Colleen LaRose, who named herself "Jihad Jane" in a video she posted online, is seen in a June 1997 mug shot released by the Tom Green County Sheriff's Office after an arrest for driving under the influence in San Angelo, Texas.
A Pennsylvania woman known as “Jihad Jane” who became a follower of radical Islam and sought to kill a Swedish cartoonist was sentenced Monday to 10 years in prison.
Colleen LaRose, 50, had faced a potential life term. But U.S. District Judge Petrese Tucker accepted a government request to reduce the sentence, because of her extensive cooperation with investigators. Prosecutors still sought decades in prison, fearing she remains dangerous.
"This case clearly underscores the evolving nature of the terrorist threat we now face in this country," said Zane David Memeger, U.S Attorney for the Eastern District of Pennsylvania. "The internet has made it easier for those who want to attack the American way of life to identify like-minded individuals to carry out their terroristic plans."
LaRose, who called herself Jihad Jane in a video she posted online, previously pleaded guilty to conspiracy to murder a foreign target and support terrorists and lying to the FBI in connection with a failed 2009 plot to kill Lars Vilks, a Swedish artist who offended many Muslims by drawing the Prophet Mohammed's head on a dog's body. Two other Americans -- Mohammad Hassas Khalid and Jamie Paulin Ramirez – also participated in the plot.
LaRose faced life in prison, but at her sentencing hearing in Philadelphia Monday morning Judge Petrese Tucker granted a government request for a lesser term. Prosecutors agreed with the defense that LaRose suffered abuse during her life. LaRose wore a prison jumpsuit and a head scarf to the hearing.
LaRose was cooperative following her arrest in 2009, meeting more than 20 times with U.S. authorities, and providing information about multiple targets, Reuters quoted U.S. officials as saying last week. Prosecutors said her story also has helped law enforcement better understand the roots of homegrown extremism, the officials said.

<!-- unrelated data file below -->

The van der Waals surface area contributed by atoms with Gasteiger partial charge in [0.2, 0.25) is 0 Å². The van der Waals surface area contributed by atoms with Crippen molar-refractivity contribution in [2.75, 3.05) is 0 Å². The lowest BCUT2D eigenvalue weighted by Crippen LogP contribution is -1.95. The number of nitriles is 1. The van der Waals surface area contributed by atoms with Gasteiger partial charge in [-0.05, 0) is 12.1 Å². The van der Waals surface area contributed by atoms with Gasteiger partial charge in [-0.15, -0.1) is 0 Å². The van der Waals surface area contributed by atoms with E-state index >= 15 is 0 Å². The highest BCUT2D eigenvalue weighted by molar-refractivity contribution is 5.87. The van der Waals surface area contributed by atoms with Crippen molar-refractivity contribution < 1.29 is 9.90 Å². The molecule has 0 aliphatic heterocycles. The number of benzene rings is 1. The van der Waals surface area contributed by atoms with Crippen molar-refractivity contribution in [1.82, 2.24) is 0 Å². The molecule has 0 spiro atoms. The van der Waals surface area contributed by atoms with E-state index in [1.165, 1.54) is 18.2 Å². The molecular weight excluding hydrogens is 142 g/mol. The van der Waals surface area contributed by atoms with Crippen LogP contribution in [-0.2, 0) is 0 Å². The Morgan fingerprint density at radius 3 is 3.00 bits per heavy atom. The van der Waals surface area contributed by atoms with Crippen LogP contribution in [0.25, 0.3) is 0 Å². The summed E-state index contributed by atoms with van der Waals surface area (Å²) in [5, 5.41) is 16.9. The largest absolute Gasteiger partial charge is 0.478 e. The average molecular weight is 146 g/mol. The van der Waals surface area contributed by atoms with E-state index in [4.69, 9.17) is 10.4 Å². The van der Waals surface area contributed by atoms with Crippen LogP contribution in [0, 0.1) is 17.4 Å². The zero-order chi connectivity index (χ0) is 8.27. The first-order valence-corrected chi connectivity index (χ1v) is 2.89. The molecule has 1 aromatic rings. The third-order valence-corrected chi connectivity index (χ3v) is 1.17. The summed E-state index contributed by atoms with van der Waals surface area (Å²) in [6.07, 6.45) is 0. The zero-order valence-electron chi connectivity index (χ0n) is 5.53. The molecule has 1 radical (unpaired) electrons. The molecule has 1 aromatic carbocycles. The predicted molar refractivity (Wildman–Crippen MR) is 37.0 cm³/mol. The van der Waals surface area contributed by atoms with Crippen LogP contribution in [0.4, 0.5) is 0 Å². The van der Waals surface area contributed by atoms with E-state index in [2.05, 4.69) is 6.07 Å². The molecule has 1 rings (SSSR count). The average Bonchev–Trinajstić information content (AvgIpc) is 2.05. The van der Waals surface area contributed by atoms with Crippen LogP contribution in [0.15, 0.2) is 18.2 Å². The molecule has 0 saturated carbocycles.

A 2012 Reuters investigative report described LaRose's troubled life before she converted to Islam: childhood rapes by her biological father, teenage prostitution, heavy drug abuse and failed marriages. LaRose said that her father's sexual assaults, confirmed by confidential court records, began in second grade.
LaRose was living with an oft-travelling boyfriend in 2007 when a romantic encounter with a Muslim man sparked an interest in Islam. After months of learning online, LaRose said, she converted to Islam and later watched videos of alleged U.S. and Israeli atrocities against Palestinian children that radicalized her.
By 2008, prosecutors said, "she had managed to align herself with violent terrorists who valued her ability and persistence as their online predator, or ‘hunter,'" recruiting new fighters.
Following instructions from an al Qaeda operative in Pakistan, LaRose later flew to Europe for the plot to kill the Swedish artist. But after six weeks, largely in Ireland, LaRose became frustrated with the mission's pace and returned to Philadelphia, where she was arrested.
One of her co-conspirators, Mohammad Hassas Khalid, 20, of Ellicott City, Md., is scheduled to be sentenced on Tuesday. Khalid, who was a teenager when the plot was hatched, is the youngest person ever charged with terrorism charges in the United States. Prosecutors have recommended a sentence of “less than 10 years” for Khalid.
Prosecutors said Khalid, who grew up in Pakistan, lived a double-life after moving to Maryland -- as "a polite and studious 15-year-old" and "a tireless soldier for violent jihad." He helped al Qaeda by translating videos from Urdu to English, inciting others, and aided LaRose as she smuggled a stolen U.S. passport to a terrorist, they said.
Ali Damache, LaRose’s alleged handler in Ireland, remains jailed there, fighting extradition to the United States on terrorism charges. The third U.S. co-conspirator, Ramirez, who flew from Colorado to marry Damache in Ireland, has pleaded guilty to related terrorism charges. She may be sentenced on Wednesday.
The Associated Press and Reuters contributed to this report.
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